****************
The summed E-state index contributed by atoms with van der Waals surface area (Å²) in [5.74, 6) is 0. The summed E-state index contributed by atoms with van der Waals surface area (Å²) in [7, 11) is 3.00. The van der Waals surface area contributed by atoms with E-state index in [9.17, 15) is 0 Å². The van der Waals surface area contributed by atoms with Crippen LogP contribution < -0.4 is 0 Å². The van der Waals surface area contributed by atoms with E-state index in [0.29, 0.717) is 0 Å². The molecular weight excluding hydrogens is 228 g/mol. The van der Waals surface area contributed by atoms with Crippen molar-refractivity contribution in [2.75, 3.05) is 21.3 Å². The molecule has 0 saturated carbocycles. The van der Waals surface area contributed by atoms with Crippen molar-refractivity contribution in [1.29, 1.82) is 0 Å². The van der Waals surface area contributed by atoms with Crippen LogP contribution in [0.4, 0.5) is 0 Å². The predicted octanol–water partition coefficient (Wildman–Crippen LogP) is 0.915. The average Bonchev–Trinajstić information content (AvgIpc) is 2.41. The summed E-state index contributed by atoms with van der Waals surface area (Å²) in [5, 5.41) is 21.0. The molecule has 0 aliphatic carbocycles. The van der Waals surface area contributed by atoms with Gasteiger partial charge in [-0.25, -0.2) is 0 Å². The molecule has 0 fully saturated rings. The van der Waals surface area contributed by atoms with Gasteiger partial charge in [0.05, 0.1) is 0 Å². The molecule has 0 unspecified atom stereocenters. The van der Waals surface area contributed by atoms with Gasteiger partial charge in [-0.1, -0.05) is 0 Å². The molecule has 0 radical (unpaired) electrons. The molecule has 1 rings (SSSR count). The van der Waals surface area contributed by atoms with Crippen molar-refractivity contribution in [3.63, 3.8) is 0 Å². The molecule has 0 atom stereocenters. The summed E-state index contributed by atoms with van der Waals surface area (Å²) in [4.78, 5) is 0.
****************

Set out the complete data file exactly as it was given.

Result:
The summed E-state index contributed by atoms with van der Waals surface area (Å²) in [5.74, 6) is 0. The summed E-state index contributed by atoms with van der Waals surface area (Å²) in [7, 11) is 3.00. The van der Waals surface area contributed by atoms with E-state index in [9.17, 15) is 0 Å². The van der Waals surface area contributed by atoms with Crippen LogP contribution < -0.4 is 0 Å². The van der Waals surface area contributed by atoms with E-state index in [0.29, 0.717) is 0 Å². The molecular weight excluding hydrogens is 228 g/mol. The van der Waals surface area contributed by atoms with Crippen molar-refractivity contribution in [2.75, 3.05) is 21.3 Å². The molecule has 0 saturated carbocycles. The van der Waals surface area contributed by atoms with Crippen molar-refractivity contribution in [1.29, 1.82) is 0 Å². The van der Waals surface area contributed by atoms with Crippen LogP contribution in [0.4, 0.5) is 0 Å². The predicted octanol–water partition coefficient (Wildman–Crippen LogP) is 0.915. The average Bonchev–Trinajstić information content (AvgIpc) is 2.41. The summed E-state index contributed by atoms with van der Waals surface area (Å²) in [5, 5.41) is 21.0. The molecule has 0 aliphatic carbocycles. The van der Waals surface area contributed by atoms with Gasteiger partial charge in [-0.25, -0.2) is 0 Å². The molecule has 0 fully saturated rings. The van der Waals surface area contributed by atoms with Gasteiger partial charge in [0.05, 0.1) is 0 Å². The molecule has 0 unspecified atom stereocenters. The van der Waals surface area contributed by atoms with Gasteiger partial charge in [-0.1, -0.05) is 0 Å². The molecule has 0 radical (unpaired) electrons. The molecule has 1 rings (SSSR count). The van der Waals surface area contributed by atoms with Crippen molar-refractivity contribution in [3.63, 3.8) is 0 Å². The molecule has 0 atom stereocenters. The summed E-state index contributed by atoms with van der Waals surface area (Å²) in [4.78, 5) is 0.